CIO and CTO- Arif Harbott explains the difference

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CIO and CTO- Arif Harbott explains the difference

Technology leadership has become a lot more complicated as technology has become more important to gaining and keeping a competitive advantage in modern businesses.

A business used to have just a Chief Information Officer (CIO) but now there are many other roles that have come to prominence in the C-suite such as the Chief Technology Officer (CTO), Chief Digital Officer, and Chief Data Officer.

In this article, we will examine the differences between and CIO and a CTO. The first thing to point out is that there is no universally accepted definition of a CIO and CTO.

The roles differ by size of company, industry, and sector. Technology roles in the C-suite are perhaps the least well defined and least well understood of any senior role.

That being said, there are some trends that are emerging and this article is the result of practical experience, leading-edge research, and also the analysis of job descriptions across the industry.

The size of your company matters

In a small company, there is unlikely to be a split between the CIO and CTO roles, the responsibilities will be covered by one person.

However, as the company grows there is often a need to separate out the roles to ensure that both internal IT and customer-facing technology get the attention they deserve. That’s when things get complicated.

The added complication is that as the company grows the CTO and CIO positions can overlap and interact with other senior technology roles such as the Chief Digital Officer and Chief Data Officer.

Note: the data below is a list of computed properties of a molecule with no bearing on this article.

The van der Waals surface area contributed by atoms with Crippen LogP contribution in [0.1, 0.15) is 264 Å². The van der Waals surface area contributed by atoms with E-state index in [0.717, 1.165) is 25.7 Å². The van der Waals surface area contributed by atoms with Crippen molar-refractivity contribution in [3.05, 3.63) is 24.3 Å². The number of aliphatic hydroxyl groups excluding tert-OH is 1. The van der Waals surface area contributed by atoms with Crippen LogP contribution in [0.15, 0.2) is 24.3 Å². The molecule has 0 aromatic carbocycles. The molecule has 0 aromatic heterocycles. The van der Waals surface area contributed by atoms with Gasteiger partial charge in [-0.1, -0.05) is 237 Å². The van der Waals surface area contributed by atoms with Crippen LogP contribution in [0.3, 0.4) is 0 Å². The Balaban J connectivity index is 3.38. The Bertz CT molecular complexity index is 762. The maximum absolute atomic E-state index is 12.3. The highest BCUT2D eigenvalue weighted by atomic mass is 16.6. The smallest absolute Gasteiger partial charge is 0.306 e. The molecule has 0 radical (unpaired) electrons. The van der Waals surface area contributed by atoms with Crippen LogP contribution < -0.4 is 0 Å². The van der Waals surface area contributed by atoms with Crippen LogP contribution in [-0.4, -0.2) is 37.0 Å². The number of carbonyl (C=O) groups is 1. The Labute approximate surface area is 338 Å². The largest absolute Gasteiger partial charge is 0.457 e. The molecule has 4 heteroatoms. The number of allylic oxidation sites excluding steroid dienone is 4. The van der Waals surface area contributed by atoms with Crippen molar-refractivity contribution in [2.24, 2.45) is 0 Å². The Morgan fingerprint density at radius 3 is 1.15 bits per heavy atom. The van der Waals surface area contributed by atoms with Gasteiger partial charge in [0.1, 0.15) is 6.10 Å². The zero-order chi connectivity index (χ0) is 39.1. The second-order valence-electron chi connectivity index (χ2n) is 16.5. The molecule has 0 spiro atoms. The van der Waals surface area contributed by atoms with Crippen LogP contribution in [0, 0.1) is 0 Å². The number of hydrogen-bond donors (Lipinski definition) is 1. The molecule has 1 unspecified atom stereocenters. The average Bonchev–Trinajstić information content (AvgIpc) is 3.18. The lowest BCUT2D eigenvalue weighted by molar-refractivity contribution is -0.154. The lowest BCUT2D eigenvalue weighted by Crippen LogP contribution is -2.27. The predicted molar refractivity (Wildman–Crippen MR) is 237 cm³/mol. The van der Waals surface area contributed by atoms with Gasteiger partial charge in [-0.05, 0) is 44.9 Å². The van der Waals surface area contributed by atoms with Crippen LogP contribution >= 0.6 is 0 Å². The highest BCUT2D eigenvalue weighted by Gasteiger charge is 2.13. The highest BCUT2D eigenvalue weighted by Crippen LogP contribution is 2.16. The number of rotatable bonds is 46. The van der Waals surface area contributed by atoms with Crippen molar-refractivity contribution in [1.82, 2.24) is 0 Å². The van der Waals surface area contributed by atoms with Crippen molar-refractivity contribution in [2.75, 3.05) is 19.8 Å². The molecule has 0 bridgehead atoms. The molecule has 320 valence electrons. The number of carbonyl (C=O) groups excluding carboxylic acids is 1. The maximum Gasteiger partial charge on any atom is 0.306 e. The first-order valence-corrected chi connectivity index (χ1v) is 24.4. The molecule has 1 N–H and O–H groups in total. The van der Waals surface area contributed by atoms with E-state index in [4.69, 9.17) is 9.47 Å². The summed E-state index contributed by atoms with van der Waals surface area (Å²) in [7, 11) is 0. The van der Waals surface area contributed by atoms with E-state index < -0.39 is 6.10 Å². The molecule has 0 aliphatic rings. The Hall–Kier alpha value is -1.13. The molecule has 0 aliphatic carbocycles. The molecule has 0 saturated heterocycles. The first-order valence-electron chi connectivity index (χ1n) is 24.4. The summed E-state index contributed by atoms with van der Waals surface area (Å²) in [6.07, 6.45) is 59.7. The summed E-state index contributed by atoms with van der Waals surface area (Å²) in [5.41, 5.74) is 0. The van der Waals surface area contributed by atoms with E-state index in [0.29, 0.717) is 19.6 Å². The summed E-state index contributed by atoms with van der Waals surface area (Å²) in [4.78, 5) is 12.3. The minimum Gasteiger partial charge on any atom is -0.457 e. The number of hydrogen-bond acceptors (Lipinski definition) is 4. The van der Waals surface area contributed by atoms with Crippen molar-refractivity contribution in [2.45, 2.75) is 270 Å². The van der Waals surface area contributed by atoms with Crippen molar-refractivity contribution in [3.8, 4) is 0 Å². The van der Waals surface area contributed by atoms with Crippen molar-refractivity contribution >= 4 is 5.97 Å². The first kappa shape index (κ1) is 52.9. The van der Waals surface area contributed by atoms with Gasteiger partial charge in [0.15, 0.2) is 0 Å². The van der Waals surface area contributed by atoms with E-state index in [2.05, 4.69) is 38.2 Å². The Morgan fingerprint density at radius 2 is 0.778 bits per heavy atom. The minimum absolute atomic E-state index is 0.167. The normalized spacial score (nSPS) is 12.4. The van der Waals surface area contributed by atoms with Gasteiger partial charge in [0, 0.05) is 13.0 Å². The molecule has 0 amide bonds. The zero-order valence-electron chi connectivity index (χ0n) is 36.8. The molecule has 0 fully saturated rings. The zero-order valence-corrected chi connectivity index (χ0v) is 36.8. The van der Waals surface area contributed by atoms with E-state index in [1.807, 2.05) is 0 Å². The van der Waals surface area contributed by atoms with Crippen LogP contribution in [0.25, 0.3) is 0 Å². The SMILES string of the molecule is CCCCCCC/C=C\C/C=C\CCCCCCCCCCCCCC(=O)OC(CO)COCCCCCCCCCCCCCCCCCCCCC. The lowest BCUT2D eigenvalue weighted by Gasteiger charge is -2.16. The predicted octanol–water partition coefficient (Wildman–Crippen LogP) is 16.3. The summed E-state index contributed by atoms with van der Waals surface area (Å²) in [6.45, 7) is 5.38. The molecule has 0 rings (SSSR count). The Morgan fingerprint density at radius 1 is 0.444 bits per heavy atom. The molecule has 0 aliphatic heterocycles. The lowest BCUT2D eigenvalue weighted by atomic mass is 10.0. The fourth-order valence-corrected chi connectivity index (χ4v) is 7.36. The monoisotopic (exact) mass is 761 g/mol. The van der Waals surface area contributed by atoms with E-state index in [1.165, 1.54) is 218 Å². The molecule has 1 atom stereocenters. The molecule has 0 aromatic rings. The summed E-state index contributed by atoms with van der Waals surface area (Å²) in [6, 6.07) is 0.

What is the split between a CTO and CIO?

In companies with both a CTO and CIO the traditional split is that:

The CTO is more externally focused on technology propositions for customers. The CTO, as well as being an expert technologist, becomes the external face of the technology offering.

The CTO role can differ from company to company, but it usually includes everything from technology vision and strategy to architecture, innovation, software development, and product development for customer propositions.

CIOs, on the other hand, are more focused on the needs of internal business users. Aspects such as core operations systems, process automation, data, end-user computing. The CIO ensures the internal users get the best technology to run the business.

The position of CIO was born out of the IT department to be the leader of the business’s internal technology teams. It is the CIO’s role to keep business processes running efficiently so the company operations run smoothly.

Who is more senior? The CTO or the CIO?

There are no hard and fast rules, sometimes the CTO reports the CIO and sometimes visa versa. In some work environments, they are peers and both report to the CEO.

This is where the industry you are in plays a big part in this decision. If technology is a core part of the customer proposition e.g. technology-led companies, software companies, eCommerce, the CTO is usually the more senior role. If internal operations are the focus e.g. manufacturing, B2B businesses then the CIO is often more senior.

My personal view on this is that companies operate much more effectively when there is a single leader who is responsible for all of the technology, regardless of whether this is the CTO or CIO. There is often a lot of friction when the CTO and CIO are peers.

The trend seems to be that as technology becomes ever more important in customer propositions, it is the CTO, who is often the most senior technology executive. Regardless of who is the most senior, it is very important that one of the reports directly to the CEO.


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